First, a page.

At the same time, Casey connects with the movie to this day and credits it with getting him interested in the field of psychology. Hoping to become a therapist himself one day, Casey recently got a tattoo on his ribs of the math equation Will was completing at MIT because of how much the movie affected him. “It spoke to me in a way that made me feel, just, kind of seen,” he says.
Noam agrees: “It’s a mixed bag, but I love it.” For instance, by today’s standards, the movie may present a limited, hyper-masculine view of therapy, where men only get help when it’s court-ordered.
But for 1997, Noam suspects the movie did a lot for men’s mental health that they needed. “It’s not hard to make the case that the movie expresses a kind of toxic masculinity in addition to sensitive masculinity,” he says, but it was crucial to show men talking about their feelings in this way, even if it was not entirely realistic. “The ways it depicted men as emotional and able to connect with one another, not in contrast to their masculinity but as an expression of their masculinity, has had a real, positive impact.”
Jay didn’t think the therapy scenes were that important to the movie when he first saw the movie when he was 17. “For like a decade after release, I saw this as a movie about Will’s relationship with his friends and Skylar more than anything else,” the 41-year-old who works in tech sales tells me. But after starting therapy to work on his own relationships over the past three years, he recently rewatched the movie after a trip to the bench Damon and Williams sat on. That was when something finally clicked. Your move, Chief.
As much as the movie meant to him initially, like many people, “I didn’t think therapy was the answer, I thought it was a small part,” Jay says. Now that he’s talking to a therapist, “I see why I was so drawn to the movie. I needed to unburden, I needed someone to tell me that it’s not my fault, instead of hanging onto so much for so long.”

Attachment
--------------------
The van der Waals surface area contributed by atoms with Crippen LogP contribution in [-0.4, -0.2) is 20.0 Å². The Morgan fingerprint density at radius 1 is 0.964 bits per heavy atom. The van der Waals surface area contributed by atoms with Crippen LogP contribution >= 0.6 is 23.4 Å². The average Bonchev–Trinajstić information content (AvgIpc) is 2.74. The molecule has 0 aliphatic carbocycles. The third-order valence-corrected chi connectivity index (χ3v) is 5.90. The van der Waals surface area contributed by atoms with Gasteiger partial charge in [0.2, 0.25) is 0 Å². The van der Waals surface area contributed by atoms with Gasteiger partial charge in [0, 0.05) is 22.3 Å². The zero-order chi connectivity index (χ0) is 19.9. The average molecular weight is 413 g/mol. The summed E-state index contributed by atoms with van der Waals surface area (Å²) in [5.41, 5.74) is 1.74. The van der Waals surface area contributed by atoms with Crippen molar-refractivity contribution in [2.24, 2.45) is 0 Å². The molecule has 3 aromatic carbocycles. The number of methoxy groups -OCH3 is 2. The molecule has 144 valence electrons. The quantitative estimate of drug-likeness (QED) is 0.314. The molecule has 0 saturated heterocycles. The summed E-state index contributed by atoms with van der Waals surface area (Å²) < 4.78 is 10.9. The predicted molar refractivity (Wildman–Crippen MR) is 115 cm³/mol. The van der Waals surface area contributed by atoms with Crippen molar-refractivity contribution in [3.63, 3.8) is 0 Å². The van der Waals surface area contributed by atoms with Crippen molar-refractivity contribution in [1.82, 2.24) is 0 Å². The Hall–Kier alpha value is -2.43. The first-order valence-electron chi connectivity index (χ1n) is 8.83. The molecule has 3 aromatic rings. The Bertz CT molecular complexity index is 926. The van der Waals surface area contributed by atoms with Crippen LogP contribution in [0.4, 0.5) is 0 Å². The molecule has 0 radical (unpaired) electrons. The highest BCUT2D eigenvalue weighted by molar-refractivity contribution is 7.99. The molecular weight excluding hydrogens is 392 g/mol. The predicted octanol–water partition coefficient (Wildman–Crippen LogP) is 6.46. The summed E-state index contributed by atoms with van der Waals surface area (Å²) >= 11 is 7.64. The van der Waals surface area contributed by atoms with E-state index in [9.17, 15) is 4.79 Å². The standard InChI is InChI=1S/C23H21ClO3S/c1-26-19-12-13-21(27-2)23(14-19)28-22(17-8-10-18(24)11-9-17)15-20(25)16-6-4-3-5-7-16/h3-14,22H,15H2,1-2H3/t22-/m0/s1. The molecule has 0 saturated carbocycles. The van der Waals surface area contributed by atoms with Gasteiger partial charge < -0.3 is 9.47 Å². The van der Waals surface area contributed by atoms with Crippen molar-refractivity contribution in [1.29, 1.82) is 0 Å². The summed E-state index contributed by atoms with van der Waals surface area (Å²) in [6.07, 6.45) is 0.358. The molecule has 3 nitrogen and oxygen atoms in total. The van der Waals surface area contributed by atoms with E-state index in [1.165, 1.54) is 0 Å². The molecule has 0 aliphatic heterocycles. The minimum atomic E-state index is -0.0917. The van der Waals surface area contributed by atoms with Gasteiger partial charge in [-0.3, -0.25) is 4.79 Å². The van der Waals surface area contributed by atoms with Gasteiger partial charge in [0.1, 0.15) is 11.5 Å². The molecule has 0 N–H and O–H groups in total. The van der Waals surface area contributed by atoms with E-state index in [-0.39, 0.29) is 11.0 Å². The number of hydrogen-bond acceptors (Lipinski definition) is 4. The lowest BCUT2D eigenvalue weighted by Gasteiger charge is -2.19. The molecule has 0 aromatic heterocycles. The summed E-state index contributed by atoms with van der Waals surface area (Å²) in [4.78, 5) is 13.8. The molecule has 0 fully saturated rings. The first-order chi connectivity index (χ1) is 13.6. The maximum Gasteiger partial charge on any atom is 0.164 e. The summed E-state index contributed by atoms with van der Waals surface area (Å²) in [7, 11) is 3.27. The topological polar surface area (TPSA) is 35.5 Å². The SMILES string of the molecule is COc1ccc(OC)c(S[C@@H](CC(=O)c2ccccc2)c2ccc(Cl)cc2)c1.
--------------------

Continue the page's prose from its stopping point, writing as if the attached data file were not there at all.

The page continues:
Even after the tragic manner in which Williams lost his life to suicide in 2014, the movie remains an essential touchpoint in many men’s internal work on themselves. On top of that, the loss of musician Mac Miller, who died of an accidental overdose in 2018 and sampled dialogue from the movie on with song “Soulmate” have made men “realize that mental health struggles are, indeed, real and in need of addressing,” Nabil says.
These tragedies have “emphasized that having insight into how you should handle and manage your mental health is far different from actually feeling it and experiencing all that it comes with,” Nabil adds. “To men and their mental health, the loss of an icon known to make people laugh and entertain reinforced their tendency to keep it all in and be quick-fixers.”
As men continue to die by suicide and experience substance abuse at disproportionately high rates, it’s apparent that they need more than platitudes like “It’s not your fault.” But as Jay felt that day visiting the bench, sometimes that phrase is a good place to start, no matter how cheesy the movie may make it seem over 20 years later. To this day, it’s Brian’s favorite movie to quote with his therapist, who he still sees regularly. “I say it to my friends all the time,” Brian says.
It might be difficult to imagine a psychologist saying that to a client in earnest, but to Alcee, it’s even harder to avoid it. “It can actually be a quite important and useful sentiment to convey to clients, especially those who have been abused and had to internalize abuse as their own fault,” he explains. “But the phrase probably can sound trite because it was used in the film and took on a life of its own like any famous line.”
And while he tries to rephrase the same sentiment in sessions when it’s necessary, sometimes the quote slips out. But ultimately, he knows it’s not his fault.